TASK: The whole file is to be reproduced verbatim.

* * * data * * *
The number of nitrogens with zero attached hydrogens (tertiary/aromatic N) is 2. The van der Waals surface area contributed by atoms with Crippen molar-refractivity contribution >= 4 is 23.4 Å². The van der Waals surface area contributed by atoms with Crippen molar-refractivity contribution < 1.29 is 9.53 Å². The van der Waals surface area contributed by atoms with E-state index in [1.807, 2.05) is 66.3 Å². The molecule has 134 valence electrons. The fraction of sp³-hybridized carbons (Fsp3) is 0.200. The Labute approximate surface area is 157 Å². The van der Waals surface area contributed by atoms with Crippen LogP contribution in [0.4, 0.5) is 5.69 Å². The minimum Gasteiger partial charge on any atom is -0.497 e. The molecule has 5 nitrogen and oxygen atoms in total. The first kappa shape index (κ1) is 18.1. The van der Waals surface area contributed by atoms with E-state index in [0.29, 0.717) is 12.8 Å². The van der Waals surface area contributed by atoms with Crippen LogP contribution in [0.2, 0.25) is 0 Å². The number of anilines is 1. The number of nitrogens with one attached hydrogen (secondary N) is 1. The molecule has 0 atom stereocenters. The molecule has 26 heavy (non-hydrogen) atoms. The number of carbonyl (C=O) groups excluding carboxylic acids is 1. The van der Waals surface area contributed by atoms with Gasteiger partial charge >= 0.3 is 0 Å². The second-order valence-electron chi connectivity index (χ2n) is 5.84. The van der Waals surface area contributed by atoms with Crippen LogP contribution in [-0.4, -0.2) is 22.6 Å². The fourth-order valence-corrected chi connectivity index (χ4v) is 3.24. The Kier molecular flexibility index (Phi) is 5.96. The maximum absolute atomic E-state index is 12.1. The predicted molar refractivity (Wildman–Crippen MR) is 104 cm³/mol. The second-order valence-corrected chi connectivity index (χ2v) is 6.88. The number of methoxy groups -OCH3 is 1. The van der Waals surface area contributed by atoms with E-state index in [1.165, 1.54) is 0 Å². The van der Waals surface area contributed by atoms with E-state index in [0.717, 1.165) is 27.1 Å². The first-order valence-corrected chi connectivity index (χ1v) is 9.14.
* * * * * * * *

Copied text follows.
The number of nitrogens with zero attached hydrogens (tertiary/aromatic N) is 2. The van der Waals surface area contributed by atoms with Crippen molar-refractivity contribution >= 4 is 23.4 Å². The van der Waals surface area contributed by atoms with Crippen molar-refractivity contribution < 1.29 is 9.53 Å². The van der Waals surface area contributed by atoms with E-state index in [1.807, 2.05) is 66.3 Å². The molecule has 134 valence electrons. The fraction of sp³-hybridized carbons (Fsp3) is 0.200. The Labute approximate surface area is 157 Å². The van der Waals surface area contributed by atoms with Crippen LogP contribution in [0.4, 0.5) is 5.69 Å². The minimum Gasteiger partial charge on any atom is -0.497 e. The molecule has 5 nitrogen and oxygen atoms in total. The first kappa shape index (κ1) is 18.1. The van der Waals surface area contributed by atoms with E-state index in [0.29, 0.717) is 12.8 Å². The van der Waals surface area contributed by atoms with Crippen LogP contribution in [0.2, 0.25) is 0 Å². The number of anilines is 1. The number of nitrogens with one attached hydrogen (secondary N) is 1. The molecule has 0 atom stereocenters. The molecule has 26 heavy (non-hydrogen) atoms. The number of carbonyl (C=O) groups excluding carboxylic acids is 1. The van der Waals surface area contributed by atoms with Gasteiger partial charge >= 0.3 is 0 Å². The second-order valence-electron chi connectivity index (χ2n) is 5.84. The van der Waals surface area contributed by atoms with Crippen LogP contribution in [-0.4, -0.2) is 22.6 Å². The fourth-order valence-corrected chi connectivity index (χ4v) is 3.24. The Kier molecular flexibility index (Phi) is 5.96. The maximum absolute atomic E-state index is 12.1. The predicted molar refractivity (Wildman–Crippen MR) is 104 cm³/mol. The second-order valence-corrected chi connectivity index (χ2v) is 6.88. The number of methoxy groups -OCH3 is 1. The van der Waals surface area contributed by atoms with E-state index in [1.165, 1.54) is 0 Å². The van der Waals surface area contributed by atoms with E-state index in [0.717, 1.165) is 27.1 Å². The first-order valence-corrected chi connectivity index (χ1v) is 9.14.